The EU's role goes indeed further than simply ensuring that food is safe. The food that we eat – in terms of composition, quality and quantity – strongly influences our health.

I am proud to announce that we have responded to these demands on a number of fronts.

Let me take nutrition, for instance. This is at the centre of attention from all Europeans.  Each of us, every single day we talk with our friends or families about what we eat, the way we eat it, including how much we ate.

Nutrition talks are one of our main concerns - and this is also reflected in the media.

Unbalanced diets are a major risk factor for overweight and obesity, the health consequences of which are hard to overstate – diabetes, hypertension, heart disease and cancer.

So there is a clear need for better diets, and this need has created the basis for a broader European Union's nutrition policy under which a series of actions has been developed, legislative and non-legislative.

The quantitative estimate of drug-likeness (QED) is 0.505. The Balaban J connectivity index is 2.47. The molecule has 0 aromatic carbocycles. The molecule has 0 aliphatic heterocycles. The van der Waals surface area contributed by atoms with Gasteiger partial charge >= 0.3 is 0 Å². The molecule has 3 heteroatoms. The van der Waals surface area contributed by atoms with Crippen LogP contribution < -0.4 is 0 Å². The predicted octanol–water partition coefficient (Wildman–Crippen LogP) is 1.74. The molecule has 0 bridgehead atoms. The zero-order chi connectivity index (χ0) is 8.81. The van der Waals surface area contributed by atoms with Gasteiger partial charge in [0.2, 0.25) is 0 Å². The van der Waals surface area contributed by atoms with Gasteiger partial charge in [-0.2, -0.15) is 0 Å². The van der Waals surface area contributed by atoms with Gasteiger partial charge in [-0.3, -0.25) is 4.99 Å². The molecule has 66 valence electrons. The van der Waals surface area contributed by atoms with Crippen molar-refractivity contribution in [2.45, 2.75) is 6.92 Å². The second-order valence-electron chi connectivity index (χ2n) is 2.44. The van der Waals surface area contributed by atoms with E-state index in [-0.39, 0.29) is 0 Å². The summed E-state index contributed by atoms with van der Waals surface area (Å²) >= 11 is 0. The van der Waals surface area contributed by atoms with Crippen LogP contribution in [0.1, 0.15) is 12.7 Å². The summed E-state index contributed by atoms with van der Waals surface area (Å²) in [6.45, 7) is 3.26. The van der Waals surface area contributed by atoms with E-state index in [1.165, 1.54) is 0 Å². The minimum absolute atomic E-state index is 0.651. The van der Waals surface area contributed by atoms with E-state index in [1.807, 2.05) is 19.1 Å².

But nutrition is not a consensual territory.  On the legislative side, you are all aware of the difficulties in implementing the Regulation on health and nutrition claims.

This Law sets the legal framework for food companies that want to underline particular beneficial properties of their products in relation to health and nutrition. 

These rules are designed to help consumers to make healthier choices.

Any nutrition or health claim made on a food label or advertising in the European Union must be clear, accurate and based on scientific evidence.

You will remember that last December saw the introduction of mandatory nutrition labelling – This was a major landmark in the EU nutrition policy. 

Of course, we also have voluntary labelling tools, for instance on the front pack of food products. On this, I would like to take this opportunity to inform you that I intend to present a report towards the end of this year on the different schemes.

As we speak about information to consumers, let me also inform you that last Monday we adopted a report on the mandatory labelling of the list of ingredients and the nutrition declaration for alcoholic beverages.

This report recognises the right of consumers to be fully informed about what they drink and has not identified any objective grounds justifying the absence of such information on alcoholic beverages.